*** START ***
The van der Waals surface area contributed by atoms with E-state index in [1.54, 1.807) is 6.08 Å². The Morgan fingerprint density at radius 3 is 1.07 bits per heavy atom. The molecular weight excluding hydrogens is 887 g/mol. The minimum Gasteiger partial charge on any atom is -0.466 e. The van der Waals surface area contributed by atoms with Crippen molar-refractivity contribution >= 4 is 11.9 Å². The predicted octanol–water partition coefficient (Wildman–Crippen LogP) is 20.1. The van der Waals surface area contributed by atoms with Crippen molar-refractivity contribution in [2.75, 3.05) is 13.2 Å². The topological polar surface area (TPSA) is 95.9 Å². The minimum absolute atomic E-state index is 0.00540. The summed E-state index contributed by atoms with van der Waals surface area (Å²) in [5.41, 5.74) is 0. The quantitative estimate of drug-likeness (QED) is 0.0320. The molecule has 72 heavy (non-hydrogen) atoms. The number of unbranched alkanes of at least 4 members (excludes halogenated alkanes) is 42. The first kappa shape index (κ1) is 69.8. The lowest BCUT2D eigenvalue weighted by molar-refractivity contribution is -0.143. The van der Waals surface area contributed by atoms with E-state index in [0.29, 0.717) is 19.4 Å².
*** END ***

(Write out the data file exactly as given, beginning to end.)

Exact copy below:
The van der Waals surface area contributed by atoms with E-state index in [1.54, 1.807) is 6.08 Å². The Morgan fingerprint density at radius 3 is 1.07 bits per heavy atom. The molecular weight excluding hydrogens is 887 g/mol. The minimum Gasteiger partial charge on any atom is -0.466 e. The van der Waals surface area contributed by atoms with Crippen molar-refractivity contribution >= 4 is 11.9 Å². The predicted octanol–water partition coefficient (Wildman–Crippen LogP) is 20.1. The van der Waals surface area contributed by atoms with Crippen molar-refractivity contribution in [2.75, 3.05) is 13.2 Å². The topological polar surface area (TPSA) is 95.9 Å². The minimum absolute atomic E-state index is 0.00540. The summed E-state index contributed by atoms with van der Waals surface area (Å²) in [5.41, 5.74) is 0. The quantitative estimate of drug-likeness (QED) is 0.0320. The molecule has 72 heavy (non-hydrogen) atoms. The number of unbranched alkanes of at least 4 members (excludes halogenated alkanes) is 42. The first kappa shape index (κ1) is 69.8. The lowest BCUT2D eigenvalue weighted by molar-refractivity contribution is -0.143. The van der Waals surface area contributed by atoms with E-state index in [0.29, 0.717) is 19.4 Å².